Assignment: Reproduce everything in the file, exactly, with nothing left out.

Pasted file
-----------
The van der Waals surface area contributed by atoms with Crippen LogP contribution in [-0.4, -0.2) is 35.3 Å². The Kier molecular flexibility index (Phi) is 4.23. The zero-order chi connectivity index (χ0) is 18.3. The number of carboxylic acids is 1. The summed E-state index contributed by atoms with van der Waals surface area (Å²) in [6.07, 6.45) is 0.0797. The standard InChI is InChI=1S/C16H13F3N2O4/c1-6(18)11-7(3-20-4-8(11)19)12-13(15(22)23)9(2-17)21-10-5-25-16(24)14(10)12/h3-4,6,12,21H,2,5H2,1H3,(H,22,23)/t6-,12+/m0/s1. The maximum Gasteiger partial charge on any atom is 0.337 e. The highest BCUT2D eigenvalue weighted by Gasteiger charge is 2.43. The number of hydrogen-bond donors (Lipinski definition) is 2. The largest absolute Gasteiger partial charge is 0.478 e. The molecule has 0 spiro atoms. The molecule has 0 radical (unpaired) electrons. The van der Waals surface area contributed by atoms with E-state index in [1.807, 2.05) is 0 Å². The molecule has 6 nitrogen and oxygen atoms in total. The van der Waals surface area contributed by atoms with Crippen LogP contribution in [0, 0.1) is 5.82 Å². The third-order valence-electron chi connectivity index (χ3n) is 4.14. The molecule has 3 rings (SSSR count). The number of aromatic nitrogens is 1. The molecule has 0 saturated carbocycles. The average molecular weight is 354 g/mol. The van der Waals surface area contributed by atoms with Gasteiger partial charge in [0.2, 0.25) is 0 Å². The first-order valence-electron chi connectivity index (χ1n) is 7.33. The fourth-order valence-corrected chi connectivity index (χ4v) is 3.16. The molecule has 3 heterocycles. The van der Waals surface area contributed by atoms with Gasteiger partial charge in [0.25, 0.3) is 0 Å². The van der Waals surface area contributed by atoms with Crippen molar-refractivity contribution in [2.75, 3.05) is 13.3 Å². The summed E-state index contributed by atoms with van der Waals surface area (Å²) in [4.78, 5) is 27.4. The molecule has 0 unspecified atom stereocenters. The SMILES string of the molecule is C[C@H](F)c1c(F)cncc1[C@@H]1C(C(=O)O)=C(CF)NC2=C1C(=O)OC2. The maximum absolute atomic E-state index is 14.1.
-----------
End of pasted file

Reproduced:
The van der Waals surface area contributed by atoms with Crippen LogP contribution in [-0.4, -0.2) is 35.3 Å². The Kier molecular flexibility index (Phi) is 4.23. The zero-order chi connectivity index (χ0) is 18.3. The number of carboxylic acids is 1. The summed E-state index contributed by atoms with van der Waals surface area (Å²) in [6.07, 6.45) is 0.0797. The standard InChI is InChI=1S/C16H13F3N2O4/c1-6(18)11-7(3-20-4-8(11)19)12-13(15(22)23)9(2-17)21-10-5-25-16(24)14(10)12/h3-4,6,12,21H,2,5H2,1H3,(H,22,23)/t6-,12+/m0/s1. The maximum Gasteiger partial charge on any atom is 0.337 e. The highest BCUT2D eigenvalue weighted by Gasteiger charge is 2.43. The number of hydrogen-bond donors (Lipinski definition) is 2. The largest absolute Gasteiger partial charge is 0.478 e. The molecule has 0 spiro atoms. The molecule has 0 radical (unpaired) electrons. The van der Waals surface area contributed by atoms with E-state index in [1.807, 2.05) is 0 Å². The molecule has 6 nitrogen and oxygen atoms in total. The van der Waals surface area contributed by atoms with Crippen LogP contribution in [0, 0.1) is 5.82 Å². The third-order valence-electron chi connectivity index (χ3n) is 4.14. The molecule has 3 rings (SSSR count). The number of aromatic nitrogens is 1. The molecule has 0 saturated carbocycles. The average molecular weight is 354 g/mol. The van der Waals surface area contributed by atoms with Gasteiger partial charge in [0.2, 0.25) is 0 Å². The first-order valence-electron chi connectivity index (χ1n) is 7.33. The fourth-order valence-corrected chi connectivity index (χ4v) is 3.16. The molecule has 3 heterocycles. The van der Waals surface area contributed by atoms with Gasteiger partial charge in [0.25, 0.3) is 0 Å². The van der Waals surface area contributed by atoms with Crippen molar-refractivity contribution in [2.75, 3.05) is 13.3 Å². The summed E-state index contributed by atoms with van der Waals surface area (Å²) in [4.78, 5) is 27.4. The molecule has 0 unspecified atom stereocenters. The SMILES string of the molecule is C[C@H](F)c1c(F)cncc1[C@@H]1C(C(=O)O)=C(CF)NC2=C1C(=O)OC2. The maximum absolute atomic E-state index is 14.1.